Sizes of condominium units here are shrinking as developers battle to keep new project prices affordable in ever tougher market conditions, a new study by property consultancy Knight Frank has found.
A string of cooling measures and stricter lending guidelines have made it harder for home hunters to finance new purchases.
The smaller units being built by developers mean lower overall prices which fit with buyers' shrinking budgets, Knight Frank noted.
The study looked at suburban condominiums launched in the past year and the impact of the Total Debt Servicing Ratio (TDSR) framework introduced last June.
"It appears that there is a reduction in the variety of size ranges since the implementation of the TDSR," said Ms Alice Tan, research head at Knight Frank.
"Developers are seeking to price their product right to achieve the dual objectives of moving sales and maintaining their overall target average prices of new project launches."
Knight Frank analysed 17 condos with at least 200 units, comparing those which were launched before the introduction of TDSR and those launched subsequently. It found that the size of the largest units in each condo type had shrunk. Five-bedroom units shrank the most with the average size of the largest units in the category falling 22.9 per cent, from 2,035 sq ft to 1,569 sq ft.
The smallest five-bedders also shrank 6.3 per cent from an average of 1,605 sq ft to 1,505 sq ft in the one-year period.
Two-bedders showed the next most significant drop. The largest units shrank 11.2 per cent from 973 sq ft to 864 sq ft in the same period, while the smallest units showed a slighter 0.7 per cent dip, shrinking from 703 sq ft to 698 sq ft.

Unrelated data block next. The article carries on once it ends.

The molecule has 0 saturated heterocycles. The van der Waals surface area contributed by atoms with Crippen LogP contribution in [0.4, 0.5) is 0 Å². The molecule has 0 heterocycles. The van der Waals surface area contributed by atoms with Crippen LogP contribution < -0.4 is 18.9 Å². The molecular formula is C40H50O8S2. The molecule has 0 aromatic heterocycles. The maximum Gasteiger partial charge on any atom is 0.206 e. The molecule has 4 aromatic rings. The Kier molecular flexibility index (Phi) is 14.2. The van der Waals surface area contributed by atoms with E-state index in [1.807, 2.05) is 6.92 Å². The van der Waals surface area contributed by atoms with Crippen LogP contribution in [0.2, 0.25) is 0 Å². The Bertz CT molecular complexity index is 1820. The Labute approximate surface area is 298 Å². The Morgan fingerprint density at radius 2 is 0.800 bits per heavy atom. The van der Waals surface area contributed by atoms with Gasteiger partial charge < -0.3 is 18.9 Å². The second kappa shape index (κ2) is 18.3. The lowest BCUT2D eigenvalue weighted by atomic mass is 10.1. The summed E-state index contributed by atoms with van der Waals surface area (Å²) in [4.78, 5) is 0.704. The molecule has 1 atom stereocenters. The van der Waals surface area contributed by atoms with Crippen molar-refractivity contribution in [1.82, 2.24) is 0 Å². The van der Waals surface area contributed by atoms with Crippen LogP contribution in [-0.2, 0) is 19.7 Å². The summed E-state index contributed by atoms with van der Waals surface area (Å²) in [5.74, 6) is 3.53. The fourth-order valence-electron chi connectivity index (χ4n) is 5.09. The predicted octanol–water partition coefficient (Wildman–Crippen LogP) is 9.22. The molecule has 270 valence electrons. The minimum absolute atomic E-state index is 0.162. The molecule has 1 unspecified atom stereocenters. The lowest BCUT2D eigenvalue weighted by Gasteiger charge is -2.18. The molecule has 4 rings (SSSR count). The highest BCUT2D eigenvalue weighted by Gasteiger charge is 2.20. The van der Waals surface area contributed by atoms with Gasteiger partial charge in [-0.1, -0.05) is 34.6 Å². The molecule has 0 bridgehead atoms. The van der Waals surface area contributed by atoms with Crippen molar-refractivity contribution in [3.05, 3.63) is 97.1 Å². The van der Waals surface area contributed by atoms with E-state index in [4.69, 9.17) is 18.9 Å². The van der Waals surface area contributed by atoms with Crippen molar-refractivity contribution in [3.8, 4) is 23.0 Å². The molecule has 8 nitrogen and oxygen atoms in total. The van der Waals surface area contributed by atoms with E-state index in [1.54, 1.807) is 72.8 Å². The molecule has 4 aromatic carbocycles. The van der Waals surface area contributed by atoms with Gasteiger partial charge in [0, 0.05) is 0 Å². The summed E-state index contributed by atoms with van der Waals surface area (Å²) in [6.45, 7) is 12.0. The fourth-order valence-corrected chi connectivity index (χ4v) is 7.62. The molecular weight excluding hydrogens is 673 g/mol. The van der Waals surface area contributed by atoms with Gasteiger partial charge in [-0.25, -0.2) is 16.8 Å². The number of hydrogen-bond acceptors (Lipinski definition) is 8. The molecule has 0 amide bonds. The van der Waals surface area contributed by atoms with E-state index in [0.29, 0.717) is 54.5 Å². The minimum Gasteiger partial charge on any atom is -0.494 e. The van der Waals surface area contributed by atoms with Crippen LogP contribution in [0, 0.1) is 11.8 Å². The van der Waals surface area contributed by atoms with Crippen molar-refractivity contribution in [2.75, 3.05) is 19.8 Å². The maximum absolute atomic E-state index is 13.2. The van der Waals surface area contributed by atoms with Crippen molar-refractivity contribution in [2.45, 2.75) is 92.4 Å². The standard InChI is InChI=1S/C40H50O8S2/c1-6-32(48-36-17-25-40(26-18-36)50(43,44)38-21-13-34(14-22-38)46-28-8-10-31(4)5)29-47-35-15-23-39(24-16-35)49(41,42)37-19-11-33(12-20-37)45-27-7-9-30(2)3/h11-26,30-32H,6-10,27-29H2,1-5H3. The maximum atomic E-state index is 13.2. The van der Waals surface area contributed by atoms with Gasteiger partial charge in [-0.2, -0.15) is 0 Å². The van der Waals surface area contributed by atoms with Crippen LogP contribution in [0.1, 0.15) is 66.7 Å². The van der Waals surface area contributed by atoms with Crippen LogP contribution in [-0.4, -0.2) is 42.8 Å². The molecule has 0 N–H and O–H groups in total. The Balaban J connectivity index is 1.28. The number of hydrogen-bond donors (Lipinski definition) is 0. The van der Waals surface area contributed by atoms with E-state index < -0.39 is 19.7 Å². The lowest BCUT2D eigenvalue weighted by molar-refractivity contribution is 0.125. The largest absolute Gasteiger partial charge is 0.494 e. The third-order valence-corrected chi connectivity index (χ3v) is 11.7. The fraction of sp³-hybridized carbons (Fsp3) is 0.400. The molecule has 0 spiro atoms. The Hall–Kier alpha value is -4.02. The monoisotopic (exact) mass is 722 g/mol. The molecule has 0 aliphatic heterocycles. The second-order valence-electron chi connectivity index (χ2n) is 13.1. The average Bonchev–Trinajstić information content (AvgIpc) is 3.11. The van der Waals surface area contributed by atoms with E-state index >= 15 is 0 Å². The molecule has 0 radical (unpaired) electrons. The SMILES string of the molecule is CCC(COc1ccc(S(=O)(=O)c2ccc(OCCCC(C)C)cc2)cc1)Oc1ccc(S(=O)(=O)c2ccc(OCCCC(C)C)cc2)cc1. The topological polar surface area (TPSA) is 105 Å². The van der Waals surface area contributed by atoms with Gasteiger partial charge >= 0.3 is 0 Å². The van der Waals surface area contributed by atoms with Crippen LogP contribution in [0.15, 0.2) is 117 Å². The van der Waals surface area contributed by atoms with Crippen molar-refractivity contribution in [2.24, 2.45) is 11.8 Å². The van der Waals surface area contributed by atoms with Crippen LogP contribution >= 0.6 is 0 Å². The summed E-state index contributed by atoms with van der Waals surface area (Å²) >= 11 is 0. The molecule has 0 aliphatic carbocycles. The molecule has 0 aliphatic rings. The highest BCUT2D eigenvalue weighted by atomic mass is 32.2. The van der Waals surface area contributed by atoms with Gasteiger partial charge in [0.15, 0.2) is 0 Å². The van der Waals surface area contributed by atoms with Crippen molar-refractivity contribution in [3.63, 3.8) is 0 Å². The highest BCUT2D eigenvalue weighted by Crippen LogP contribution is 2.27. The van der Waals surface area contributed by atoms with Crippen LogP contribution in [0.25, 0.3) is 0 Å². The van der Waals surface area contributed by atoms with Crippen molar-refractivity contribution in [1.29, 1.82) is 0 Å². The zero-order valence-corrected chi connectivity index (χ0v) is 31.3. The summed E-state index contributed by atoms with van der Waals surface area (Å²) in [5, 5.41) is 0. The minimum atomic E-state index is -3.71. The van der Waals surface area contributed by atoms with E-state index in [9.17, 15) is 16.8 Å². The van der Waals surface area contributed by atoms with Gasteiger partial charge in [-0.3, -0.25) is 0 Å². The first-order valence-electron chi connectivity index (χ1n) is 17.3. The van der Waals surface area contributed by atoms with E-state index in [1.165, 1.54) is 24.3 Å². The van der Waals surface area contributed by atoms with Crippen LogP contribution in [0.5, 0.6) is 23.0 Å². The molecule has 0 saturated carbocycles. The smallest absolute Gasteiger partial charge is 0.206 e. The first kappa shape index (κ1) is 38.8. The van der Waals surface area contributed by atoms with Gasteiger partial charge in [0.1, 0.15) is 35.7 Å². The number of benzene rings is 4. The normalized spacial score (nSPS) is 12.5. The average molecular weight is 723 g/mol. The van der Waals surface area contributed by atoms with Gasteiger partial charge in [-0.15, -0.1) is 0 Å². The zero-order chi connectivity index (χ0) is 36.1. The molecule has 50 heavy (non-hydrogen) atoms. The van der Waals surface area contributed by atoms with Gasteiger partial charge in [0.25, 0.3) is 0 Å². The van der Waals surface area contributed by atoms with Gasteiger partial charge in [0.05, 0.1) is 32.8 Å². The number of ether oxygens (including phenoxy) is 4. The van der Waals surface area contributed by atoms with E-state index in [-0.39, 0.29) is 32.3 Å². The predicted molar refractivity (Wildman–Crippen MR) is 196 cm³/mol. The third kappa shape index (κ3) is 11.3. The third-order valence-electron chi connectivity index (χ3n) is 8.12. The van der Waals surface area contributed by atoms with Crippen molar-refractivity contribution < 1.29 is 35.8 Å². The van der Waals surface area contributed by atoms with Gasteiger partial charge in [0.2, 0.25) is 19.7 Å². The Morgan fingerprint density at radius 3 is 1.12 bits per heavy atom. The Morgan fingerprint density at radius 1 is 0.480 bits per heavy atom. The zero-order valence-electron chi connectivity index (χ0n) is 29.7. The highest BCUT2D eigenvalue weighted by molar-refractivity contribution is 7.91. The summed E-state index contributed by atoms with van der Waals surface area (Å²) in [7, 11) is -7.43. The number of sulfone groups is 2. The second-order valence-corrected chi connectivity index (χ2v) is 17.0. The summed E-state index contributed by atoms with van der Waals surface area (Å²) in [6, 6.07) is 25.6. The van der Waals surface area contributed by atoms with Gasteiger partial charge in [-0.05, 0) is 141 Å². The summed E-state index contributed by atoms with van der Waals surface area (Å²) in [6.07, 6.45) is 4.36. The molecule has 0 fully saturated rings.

Mr Lim Yew Soon, managing director of developer EL Development, added that smaller units were being built because the costs of land and construction have crept up.
However, not all unit types were built smaller. Though the largest three- and four-bedders in a condo had shrunk by an average of 4.2 per cent, the sizes of the smallest units in both configurations increased instead.
Three-bedders grew from 947 sq ft to 998 sq ft, while four-bedders increased from 1,229 sq ft to 1,275 sq ft.
Home buyers looking for a bigger home - but who are not able to afford a five-bedder - can now look to these slightly larger units as an alternative, Ms Tan noted.
Knight Frank also pointed out that developers were standardising the sizes of one-bedroom units following the TDSR, as the difference in average sizes of the largest and smallest one-bedders had shrunk.
Before the borrowing rules kicked in, one- bedders ranged from 477 sq ft to 584 sq ft on average - a gap of 107 sq ft. This difference shrank to 63 sq ft, as one-bedders ranged from an average of 478 sq ft to 541 sq ft.
"(This) reflects developers' inclination towards creating more optimally sized units in order to achieve ideal price levels for more price-sensitive home buyers," said Ms Tan.
At Frasers Centrepoint's RiverTrees Residences in Sengkang, for instance, two-bedders, which range from 570 sq ft to 710 sq ft, sold the best when the condo was launched in February. Prices of the two-bedroom units start from $618,000.
But there is a limit to how much developers can reduce unit sizes, as the Urban Redevelopment Authority has restricted the average sizes of condo units outside the city centre to a minimum of about 753 sq ft, Knight Frank noted.
Mr Luke Chan, 73, who has been shopping for a unit with his family, said he has noticed that "each apartment is now smaller than before" when he visits show-flats.
"If you're a young family, a 1,000 sq ft three-bedder for four or five can be quite tight. It's so small that you might not feel comfortable relaxing at home."